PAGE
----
INEOS is seeking to carve a niche for itself on the basis of importing “fracked” ethane gas from the United States for use in the European petrochemical industry. The company is purchasing a fleet of gas carriers to transport fuel to Norway and Scotland. Seeking the maximum return on its proposed investment, INEOS resolved to break up Grangemouth workers’ historically won conditions, while neutralising the threat posed to North Sea oil supplies.

Ultimately, the company’s greatest weapon against its workforce proved to be Unite. In the months prior to the shutdown, Unite made no effort at all to warn its members at Grangemouth, the thousands of contractors at the site or all those dependent on their incomes in the area. Still less was any plan discussed or initiated to mobilise support in the working class.

Instead, Unite’s efforts focused solely on their defence of Stephen Deans, a union convenor at the plant. Deans, also the local Labour Party branch secretary, was being victimised by INEOS despite having been cleared by the Labour Party and police over accusations arising out of the Labour Party’s selection of a replacement for disgraced local MP Eric Joyce.

Unite eventually called a two-day strike in defence of Deans. He was supported by the vast majority of Unite members at the plant.

However, instead of making the strike a powerful statement of workers’ willingness to defend their rights and conditions, Unite did everything to minimise its impact. The union insisted that steam supplies would be maintained to the North Sea oil terminal and that the plant be retained in “hot standby” mode to ensure a quick resumption of production.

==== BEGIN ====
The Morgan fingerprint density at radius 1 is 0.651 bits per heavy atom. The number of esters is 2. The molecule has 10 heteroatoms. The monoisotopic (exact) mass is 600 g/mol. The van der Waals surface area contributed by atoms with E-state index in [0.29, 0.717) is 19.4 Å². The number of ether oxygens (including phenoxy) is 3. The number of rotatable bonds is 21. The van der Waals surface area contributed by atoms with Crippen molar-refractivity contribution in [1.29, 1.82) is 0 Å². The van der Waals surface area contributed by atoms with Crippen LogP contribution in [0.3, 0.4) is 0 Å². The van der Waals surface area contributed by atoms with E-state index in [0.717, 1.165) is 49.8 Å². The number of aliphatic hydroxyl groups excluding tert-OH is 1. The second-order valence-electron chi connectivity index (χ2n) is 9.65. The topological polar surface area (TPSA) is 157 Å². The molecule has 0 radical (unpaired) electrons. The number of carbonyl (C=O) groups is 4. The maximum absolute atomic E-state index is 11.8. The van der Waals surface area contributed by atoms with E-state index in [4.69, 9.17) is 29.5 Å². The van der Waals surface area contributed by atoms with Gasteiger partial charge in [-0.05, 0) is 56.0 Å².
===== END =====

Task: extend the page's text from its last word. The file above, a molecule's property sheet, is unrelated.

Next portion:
INEOS, encouraged by Unite’s stance, sharply escalated the dispute. Instead of a brief “hot standby”, the company initiated a “cold shutdown”, effectively closing the entire facility for up to a month. INEOS posted letters to the permanent workforce warning the petrochemical plant would close for good unless the new conditions were accepted.

Despite this, nearly 700 workers refused the company’s terms. Around 400 attended a mass rally last Sunday, outside the plant gates.

Had Unite been anything other than a front organisation for corporate management, Grangemouth could have become the focal point of a movement in the working class against austerity and the ransacking of workers’ living standards. It would undoubtedly have won an extraordinarily powerful response across all sections of the working class

Unite’s miserable capitulation expresses the completed transformation of the trade unions into industrial enforcers concerned primarily with the suppression of workers’ interests.

Faced with globally organised and integrated outfits like INEOS, the unions play their role of defending investment and profitability in whichever region they happen to be based. Workers’ rights, conditions and livelihoods are viewed as negotiating positions to be sacrificed by a wealthy union hierarchy seeking to defend its own privileged relations with top management.

New workers’ organisations are needed right away. Their point of departure must be the struggle for the socialist reorganisation of the world economy for social need.